The head coaches in this year's Grey Cup are a study in contrast on the surface.
But scratch a little deeper and the two share plenty.
First, the differences.
Calgary's Wally Buono is a former CFL player whose easygoing personality and media savvy make him popular among reporters.
Winnipeg's Dave Ritchie, on the other hand, never played Canadian football and is gruff, even suspicious of the media and their motives.
Buono, 51, who was born in Italy, but grew up in Montreal, has spent the last 12 years as Calgary's head coach and football-operations director. There he has developed a core of veterans who have spurned opportunities to leave because the Stampeders are perennial contenders.
Ritchie, 63, a native of New Bedford, Mass., has coached three different CFL teams the last 10 years. He has never been afraid to sign renegades or castoffs from other teams to improve his own squad.
But for all of those differences, Buono and Ritchie share similarities.
Both are deeply religious, have a soft spot for physical no-nonsense players and preach discipline. They give their players immense off-field freedoms, but with the expectation that the players are adults and can be their own conscience.
Buono and Ritchie are encouraging their players to enjoy Grey Cup festivities this week, but to remember they're on a business trip and still must prepare for one last game.
They also share an Italian connection. Ritchie's 41-year coaching resume includes a stint with the Milano Seamen, a team he guided to a 13-1 record and the Italian league title.
Buono and Ritchie have also been close friends since 1983 when both began their CFL coaching careers as assistants with the Montreal Alouettes. For years, their families have vacationed together in Hawaii.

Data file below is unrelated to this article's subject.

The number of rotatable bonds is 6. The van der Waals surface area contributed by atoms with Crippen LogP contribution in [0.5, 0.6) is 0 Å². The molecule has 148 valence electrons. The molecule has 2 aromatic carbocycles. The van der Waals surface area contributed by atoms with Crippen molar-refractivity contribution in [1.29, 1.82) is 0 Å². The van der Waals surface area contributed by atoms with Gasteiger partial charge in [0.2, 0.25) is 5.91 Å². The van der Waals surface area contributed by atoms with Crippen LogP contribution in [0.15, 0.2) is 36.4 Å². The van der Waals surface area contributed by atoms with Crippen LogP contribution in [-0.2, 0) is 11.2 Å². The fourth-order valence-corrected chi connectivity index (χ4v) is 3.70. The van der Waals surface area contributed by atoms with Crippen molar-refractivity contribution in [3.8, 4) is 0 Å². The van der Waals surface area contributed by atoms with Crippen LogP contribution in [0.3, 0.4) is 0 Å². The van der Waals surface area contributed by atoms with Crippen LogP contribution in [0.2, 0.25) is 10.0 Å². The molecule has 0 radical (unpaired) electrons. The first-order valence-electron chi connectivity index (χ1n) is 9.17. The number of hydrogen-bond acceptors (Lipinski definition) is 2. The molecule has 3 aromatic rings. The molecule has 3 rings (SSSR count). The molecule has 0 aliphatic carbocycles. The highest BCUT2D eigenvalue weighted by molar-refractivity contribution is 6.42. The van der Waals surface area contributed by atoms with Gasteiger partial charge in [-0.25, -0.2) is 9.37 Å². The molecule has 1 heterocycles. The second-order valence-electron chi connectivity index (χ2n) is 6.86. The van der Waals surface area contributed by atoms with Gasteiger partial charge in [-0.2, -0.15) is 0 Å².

All of which made Wednesday's coaches' news conference more of a mutual admiration society than a discussion about football strategy.
"When I came to Canada 18 years ago, everything was strange and Wally was the first person I met," Ritchie said. "He took me into his home, we rode together to and from work for years and talked about many things like Jesus Christ.
"There aren't many people you can call your friend in the business we're in. But if I ever needed something, I know I'd just have to call Wally. I love the guy."
The feeling is mutual.
"I've never felt with Dave that our friendship was based on what he would get in return," Buono said. "There are few people in life you consider your true friend and I consider Dave a true friend.
"His teams are built upon hard work. He's a good man, a good husband and a good father and his teams are an extension of his family."
Calgary defensive tackle Joe Fleming and Winnipeg cornerback Marvin Coleman have played for both coaches and say they're very similar.
"They're both hands-on, but they let their coaches do what they need to do to coach the individual positions," said Fleming. "There's not a lot of words from both of them, either."
Added Coleman: "Coach Ritchie is wilder, coach Buono is more like business. Coach Ritchie is business, but he's looser. Other than that, they're pretty much the same. When it comes to football, they know what they're doing."
Bombers defensive co-ordinator Gene Gaines, a former standout defensive back with Ottawa and Montreal who was elected to the Canadian Football Hall of Fame in 1994, says sincerity is Ritchie's key to success.
"People say he's that big dog with a big bark," Gaines said. "But his bark covers a lot of area, meaning he's sincere and fair with the players and that's why things go well."
Predictably, neither Buono nor Ritchie will let their long-standing friendship stand in the way of winning Sunday.
"We understand the nature of the business," Buono said. "When you prepare, you prepare to win."
By Dan Ralph